Facebook App Adds Yet Another Powerful Tracking Feature

By:  Joe Wolverton, II, J.D.
06/16/2014
       
Facebook App Adds Yet Another Powerful Tracking Feature

Facebook has updated its mobile platform to include an ambient proximity tool called Nearby Friends. The tech blog Techcrunch describes the new feature:

It lets you constantly share the current neighborhood where you are and the approximate distance between you and your friends or whoever you authorize. It also lets you share your exact, real-time location with specific friends for a few hours or indefinitely. The feature is designed to make it easy to meet up with friends.

Real-time location tracking? No wonder Techcrunch adds that the new service “has major privacy implications.” 

In Facebook’s defense, the location tracking feature is “opt in,” meaning that users will have to activate the service, rather than having to deactivate the service if they didn’t want their location revealed.

This policy decision is likely the result of a penalty imposed in 2011 by the Federal Trade Commission (FTC) that requires the social media mammoth to submit to 20 years of privacy audits conducted by the agency. Another provision of the penalty mandates that any new features offered by Facebook must be “opt in.”

Opt-in or not, Facebook’s mobile app (available on both Android and iOS platforms) is becoming a powerful, portable monitoring tool.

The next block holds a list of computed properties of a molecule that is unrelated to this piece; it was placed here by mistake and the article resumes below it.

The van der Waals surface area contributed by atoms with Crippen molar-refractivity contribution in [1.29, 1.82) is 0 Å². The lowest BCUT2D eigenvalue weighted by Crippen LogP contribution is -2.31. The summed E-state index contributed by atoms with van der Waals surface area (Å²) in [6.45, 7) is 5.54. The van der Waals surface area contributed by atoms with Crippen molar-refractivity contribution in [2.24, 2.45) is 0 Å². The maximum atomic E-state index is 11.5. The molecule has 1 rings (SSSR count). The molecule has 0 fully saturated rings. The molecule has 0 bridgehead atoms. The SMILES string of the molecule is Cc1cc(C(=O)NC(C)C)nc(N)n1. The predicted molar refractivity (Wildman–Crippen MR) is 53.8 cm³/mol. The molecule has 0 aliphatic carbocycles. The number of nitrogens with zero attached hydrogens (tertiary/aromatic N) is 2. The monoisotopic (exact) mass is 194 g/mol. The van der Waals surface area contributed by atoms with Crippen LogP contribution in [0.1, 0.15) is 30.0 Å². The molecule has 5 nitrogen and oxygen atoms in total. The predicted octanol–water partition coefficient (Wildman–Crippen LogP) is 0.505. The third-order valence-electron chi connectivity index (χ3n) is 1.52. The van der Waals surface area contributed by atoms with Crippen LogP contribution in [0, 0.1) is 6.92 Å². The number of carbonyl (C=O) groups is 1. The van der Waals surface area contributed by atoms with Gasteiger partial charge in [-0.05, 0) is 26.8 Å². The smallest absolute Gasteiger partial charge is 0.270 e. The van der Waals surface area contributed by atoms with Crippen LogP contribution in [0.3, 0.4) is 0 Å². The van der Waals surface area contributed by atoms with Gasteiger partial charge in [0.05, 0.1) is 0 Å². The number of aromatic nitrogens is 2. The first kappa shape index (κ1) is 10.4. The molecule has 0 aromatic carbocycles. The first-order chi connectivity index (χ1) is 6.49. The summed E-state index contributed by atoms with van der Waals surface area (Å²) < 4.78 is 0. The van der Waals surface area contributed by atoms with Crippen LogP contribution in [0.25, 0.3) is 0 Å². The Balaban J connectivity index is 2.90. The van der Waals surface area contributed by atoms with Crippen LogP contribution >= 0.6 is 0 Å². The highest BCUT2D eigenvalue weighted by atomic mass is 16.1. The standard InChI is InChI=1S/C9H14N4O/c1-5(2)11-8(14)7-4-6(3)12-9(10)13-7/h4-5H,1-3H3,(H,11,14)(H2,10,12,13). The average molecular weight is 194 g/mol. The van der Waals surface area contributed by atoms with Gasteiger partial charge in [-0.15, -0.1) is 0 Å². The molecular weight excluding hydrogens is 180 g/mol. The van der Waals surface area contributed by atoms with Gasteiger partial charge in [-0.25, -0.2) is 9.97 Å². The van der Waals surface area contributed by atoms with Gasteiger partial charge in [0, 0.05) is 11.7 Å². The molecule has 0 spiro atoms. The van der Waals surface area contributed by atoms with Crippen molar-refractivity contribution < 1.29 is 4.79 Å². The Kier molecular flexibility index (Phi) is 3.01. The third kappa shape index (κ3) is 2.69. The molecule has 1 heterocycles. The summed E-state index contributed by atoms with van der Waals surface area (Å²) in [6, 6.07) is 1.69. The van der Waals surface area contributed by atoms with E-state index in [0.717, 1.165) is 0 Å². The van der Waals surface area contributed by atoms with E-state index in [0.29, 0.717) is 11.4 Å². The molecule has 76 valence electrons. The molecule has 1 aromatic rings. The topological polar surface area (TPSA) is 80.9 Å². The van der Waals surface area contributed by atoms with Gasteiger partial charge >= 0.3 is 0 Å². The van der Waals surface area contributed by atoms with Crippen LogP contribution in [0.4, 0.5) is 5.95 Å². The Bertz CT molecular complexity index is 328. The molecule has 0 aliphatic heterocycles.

As The New American reported late last month:

A recent “improvement” to the Facebook mobile app is being praised by tech bloggers, but it seems the bigger, more sinister side of the upgrade is being ignored.

In the “coming weeks,” the social media behemoth will roll out a service that, according to an announcement on its blog, will give users “the option to use your phone’s microphone to identify what song is playing or what show or movie is on TV.”

That means if you want to share that you’re listening to your favorite Beyoncé track or watching the season premiere of Game of Thrones, you can do it quickly and easily, without typing.

Certainly, as the company claims, that is a handy little tool for recording the sounds entering into a smartphone’s microphone with nearly no human interaction required.

There is something disturbing in the potential uses of this option, however. The frightening application of the app is, accidentally it seems, explained in a Huffington Post article promoting the technology: “Facebook Can Now Listen To Everything You Listen To.”

Since implementing the ambient sound recognition feature, Facebook has seen a significant backlash from users wary of having such a powerful surveillance system in their pocket.

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